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India To Ban Sugar Exports For First Time In Seven Years

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India might take the bigger step to prevent sugar export from October. Due to lack of rain, the sugarcane yields have been low which has forced the government to stop shipments from exporting for the first time in seven years, said official sources.

The impact of government’s move would possibly raise benchmark prices in New York and London that have already reached multi-year highs in trade, propelling doubts of more inflation in global food markets.

A government source said, “Our primary focus is to fulfil local sugar requirements and produce ethanol from surplus sugarcane. For the upcoming season, we will not have enough sugar to allocate for export quotas.”

India made permissible export of only 6.1 million tonnes of sugar in the ongoing season till September 30, before which the country sold a record 11.1 million tonnes last season.

India levied a tax of 20% on sugar exports, in 2016, to curb overseas sales.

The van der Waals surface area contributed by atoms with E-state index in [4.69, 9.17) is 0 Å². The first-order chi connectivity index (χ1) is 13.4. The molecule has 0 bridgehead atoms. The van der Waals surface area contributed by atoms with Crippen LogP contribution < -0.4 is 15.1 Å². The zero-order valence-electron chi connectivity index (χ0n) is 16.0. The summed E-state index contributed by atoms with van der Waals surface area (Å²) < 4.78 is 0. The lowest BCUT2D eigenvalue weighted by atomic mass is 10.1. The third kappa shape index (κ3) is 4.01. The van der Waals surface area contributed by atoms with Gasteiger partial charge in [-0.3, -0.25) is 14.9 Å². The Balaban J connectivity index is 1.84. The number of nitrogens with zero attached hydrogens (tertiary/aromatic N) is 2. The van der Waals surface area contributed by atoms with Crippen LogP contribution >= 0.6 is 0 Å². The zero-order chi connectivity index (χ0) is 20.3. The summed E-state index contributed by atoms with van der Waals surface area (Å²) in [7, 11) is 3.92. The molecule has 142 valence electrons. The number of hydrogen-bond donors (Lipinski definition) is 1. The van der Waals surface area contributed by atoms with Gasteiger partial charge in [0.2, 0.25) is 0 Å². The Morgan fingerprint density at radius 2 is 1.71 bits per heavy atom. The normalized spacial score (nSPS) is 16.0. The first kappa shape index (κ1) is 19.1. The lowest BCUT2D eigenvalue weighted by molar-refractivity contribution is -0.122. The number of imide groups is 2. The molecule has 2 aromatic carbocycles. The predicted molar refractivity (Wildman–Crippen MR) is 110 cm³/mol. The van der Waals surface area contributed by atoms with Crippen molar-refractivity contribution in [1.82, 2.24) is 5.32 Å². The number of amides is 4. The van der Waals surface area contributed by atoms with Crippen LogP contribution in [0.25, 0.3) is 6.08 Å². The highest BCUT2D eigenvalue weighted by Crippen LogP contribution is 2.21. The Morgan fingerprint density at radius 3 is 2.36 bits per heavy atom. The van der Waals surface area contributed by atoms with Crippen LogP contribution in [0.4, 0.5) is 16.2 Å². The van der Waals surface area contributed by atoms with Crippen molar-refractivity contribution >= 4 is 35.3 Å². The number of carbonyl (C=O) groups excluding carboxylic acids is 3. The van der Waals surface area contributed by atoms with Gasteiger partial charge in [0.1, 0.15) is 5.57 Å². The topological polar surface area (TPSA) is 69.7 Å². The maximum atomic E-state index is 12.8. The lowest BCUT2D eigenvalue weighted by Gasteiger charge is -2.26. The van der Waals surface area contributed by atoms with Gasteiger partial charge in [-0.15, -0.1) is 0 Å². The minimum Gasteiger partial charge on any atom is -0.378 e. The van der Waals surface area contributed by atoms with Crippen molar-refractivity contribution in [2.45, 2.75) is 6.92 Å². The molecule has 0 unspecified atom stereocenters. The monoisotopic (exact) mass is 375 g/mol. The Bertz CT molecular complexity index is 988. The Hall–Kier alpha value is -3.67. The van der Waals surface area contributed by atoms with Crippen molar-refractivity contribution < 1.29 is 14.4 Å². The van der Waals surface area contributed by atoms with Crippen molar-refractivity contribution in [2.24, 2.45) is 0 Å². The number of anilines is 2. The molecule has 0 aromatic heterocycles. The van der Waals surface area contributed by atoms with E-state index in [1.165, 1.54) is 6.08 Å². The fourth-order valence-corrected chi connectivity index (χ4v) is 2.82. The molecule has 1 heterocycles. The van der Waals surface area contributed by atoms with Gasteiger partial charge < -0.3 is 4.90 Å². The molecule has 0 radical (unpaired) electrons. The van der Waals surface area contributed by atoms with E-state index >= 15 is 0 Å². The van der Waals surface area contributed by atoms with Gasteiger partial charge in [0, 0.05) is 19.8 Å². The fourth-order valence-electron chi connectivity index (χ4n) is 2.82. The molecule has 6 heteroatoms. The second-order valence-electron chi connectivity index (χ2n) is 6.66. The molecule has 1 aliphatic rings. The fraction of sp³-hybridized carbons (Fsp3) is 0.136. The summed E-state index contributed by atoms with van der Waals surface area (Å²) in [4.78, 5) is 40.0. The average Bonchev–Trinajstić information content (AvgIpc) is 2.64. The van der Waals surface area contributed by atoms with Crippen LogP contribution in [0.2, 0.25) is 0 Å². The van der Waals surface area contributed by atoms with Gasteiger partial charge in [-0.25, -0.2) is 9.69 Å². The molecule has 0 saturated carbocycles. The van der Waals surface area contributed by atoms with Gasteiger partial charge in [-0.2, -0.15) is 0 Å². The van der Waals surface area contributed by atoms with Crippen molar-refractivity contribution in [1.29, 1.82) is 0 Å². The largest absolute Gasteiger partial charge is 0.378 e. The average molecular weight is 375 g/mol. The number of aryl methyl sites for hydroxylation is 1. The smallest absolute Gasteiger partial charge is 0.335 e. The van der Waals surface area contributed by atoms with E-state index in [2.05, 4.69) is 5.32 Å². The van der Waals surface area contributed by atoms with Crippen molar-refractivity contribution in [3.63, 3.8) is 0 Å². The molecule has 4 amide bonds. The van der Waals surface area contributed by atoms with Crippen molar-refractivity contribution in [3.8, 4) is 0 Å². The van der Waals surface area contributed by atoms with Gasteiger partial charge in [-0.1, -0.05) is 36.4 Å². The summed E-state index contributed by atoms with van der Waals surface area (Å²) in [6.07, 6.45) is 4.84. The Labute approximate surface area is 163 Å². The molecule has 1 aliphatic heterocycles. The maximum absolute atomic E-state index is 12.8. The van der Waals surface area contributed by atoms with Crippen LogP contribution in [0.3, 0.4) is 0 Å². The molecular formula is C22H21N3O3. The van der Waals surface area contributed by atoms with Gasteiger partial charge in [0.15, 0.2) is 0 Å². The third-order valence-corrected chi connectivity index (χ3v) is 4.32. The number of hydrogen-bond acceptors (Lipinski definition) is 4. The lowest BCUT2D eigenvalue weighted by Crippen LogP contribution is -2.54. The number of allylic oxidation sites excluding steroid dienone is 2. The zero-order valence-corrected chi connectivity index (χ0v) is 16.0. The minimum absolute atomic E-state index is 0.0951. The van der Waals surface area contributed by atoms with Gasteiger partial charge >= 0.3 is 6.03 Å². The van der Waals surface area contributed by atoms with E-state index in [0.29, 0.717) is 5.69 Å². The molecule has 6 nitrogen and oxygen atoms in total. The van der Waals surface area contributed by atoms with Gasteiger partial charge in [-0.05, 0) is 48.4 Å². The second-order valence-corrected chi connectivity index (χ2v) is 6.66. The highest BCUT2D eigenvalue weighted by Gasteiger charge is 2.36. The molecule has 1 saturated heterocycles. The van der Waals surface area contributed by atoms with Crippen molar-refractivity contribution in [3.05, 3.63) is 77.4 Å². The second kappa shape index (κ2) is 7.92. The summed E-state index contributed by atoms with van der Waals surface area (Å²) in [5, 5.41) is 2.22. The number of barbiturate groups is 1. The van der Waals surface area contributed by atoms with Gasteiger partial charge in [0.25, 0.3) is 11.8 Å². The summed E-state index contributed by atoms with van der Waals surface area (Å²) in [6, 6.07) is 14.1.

According to weather department data, monsoon rains have been up to 50% below average so far this year in the key cane growing regions of the western state of Maharashtra and the southern state of Karnataka, which together produce more than half of all the sugar produced in India.

An industry executive warned that patchy rainfall would lower sugar production in the 2023–2024 season and even decrease planting for the 2024–2025 season. Since nearly two years, local sugar prices have increased this week, prompting the government to enable mills to sell an additional 200,000 tonnes in August.

“Food inflation is a concern. The recent increase in sugar prices eliminates any possibility of exports,” said another government source.

Retail inflation in India increased to 7.44% in July, a 15-month high, and food inflation to 11.5%, the highest level in more than three years. In the 2023–2024 season, India’s sugar output could drop 3.3% to 31.7 million tonnes.

“We’ve allowed mills to export large volumes of sugar during the past two years. But we also have to ensure sufficient supplies and stable prices,” said another government source.

Last month, India startled customers by forbidding the export of non-basmati white rice. In an effort to lower food prices in advance of the state elections later this year, New Delhi also placed a 40% levy on onion exports last week.

Lower output in Thailand is also anticipated to restrict shipments, according to a Mumbai-based dealer with a global trade business, and Brazil, a big manufacturer, would not be able to make up the difference on its own.

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